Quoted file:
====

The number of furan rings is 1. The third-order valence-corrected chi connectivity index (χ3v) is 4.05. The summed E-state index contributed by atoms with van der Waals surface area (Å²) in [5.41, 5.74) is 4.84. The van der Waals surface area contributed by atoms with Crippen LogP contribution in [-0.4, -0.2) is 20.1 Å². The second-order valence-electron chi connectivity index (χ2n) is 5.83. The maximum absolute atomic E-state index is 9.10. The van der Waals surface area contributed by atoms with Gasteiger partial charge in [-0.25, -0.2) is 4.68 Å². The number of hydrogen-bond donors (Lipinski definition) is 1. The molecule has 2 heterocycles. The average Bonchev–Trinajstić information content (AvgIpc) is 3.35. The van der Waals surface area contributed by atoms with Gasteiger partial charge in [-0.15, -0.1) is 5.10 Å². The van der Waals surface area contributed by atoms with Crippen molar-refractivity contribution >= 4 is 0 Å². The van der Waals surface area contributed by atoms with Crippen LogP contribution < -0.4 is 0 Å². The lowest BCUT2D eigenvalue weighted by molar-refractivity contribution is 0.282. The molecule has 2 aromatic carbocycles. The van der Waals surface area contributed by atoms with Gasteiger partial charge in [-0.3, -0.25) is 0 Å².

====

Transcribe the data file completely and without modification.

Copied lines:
The number of furan rings is 1. The third-order valence-corrected chi connectivity index (χ3v) is 4.05. The summed E-state index contributed by atoms with van der Waals surface area (Å²) in [5.41, 5.74) is 4.84. The van der Waals surface area contributed by atoms with Crippen LogP contribution in [-0.4, -0.2) is 20.1 Å². The second-order valence-electron chi connectivity index (χ2n) is 5.83. The maximum absolute atomic E-state index is 9.10. The van der Waals surface area contributed by atoms with Gasteiger partial charge in [-0.25, -0.2) is 4.68 Å². The number of hydrogen-bond donors (Lipinski definition) is 1. The molecule has 2 heterocycles. The average Bonchev–Trinajstić information content (AvgIpc) is 3.35. The van der Waals surface area contributed by atoms with Gasteiger partial charge in [-0.15, -0.1) is 5.10 Å². The van der Waals surface area contributed by atoms with Crippen molar-refractivity contribution >= 4 is 0 Å². The van der Waals surface area contributed by atoms with Crippen LogP contribution < -0.4 is 0 Å². The lowest BCUT2D eigenvalue weighted by molar-refractivity contribution is 0.282. The molecule has 2 aromatic carbocycles. The van der Waals surface area contributed by atoms with Gasteiger partial charge in [-0.3, -0.25) is 0 Å².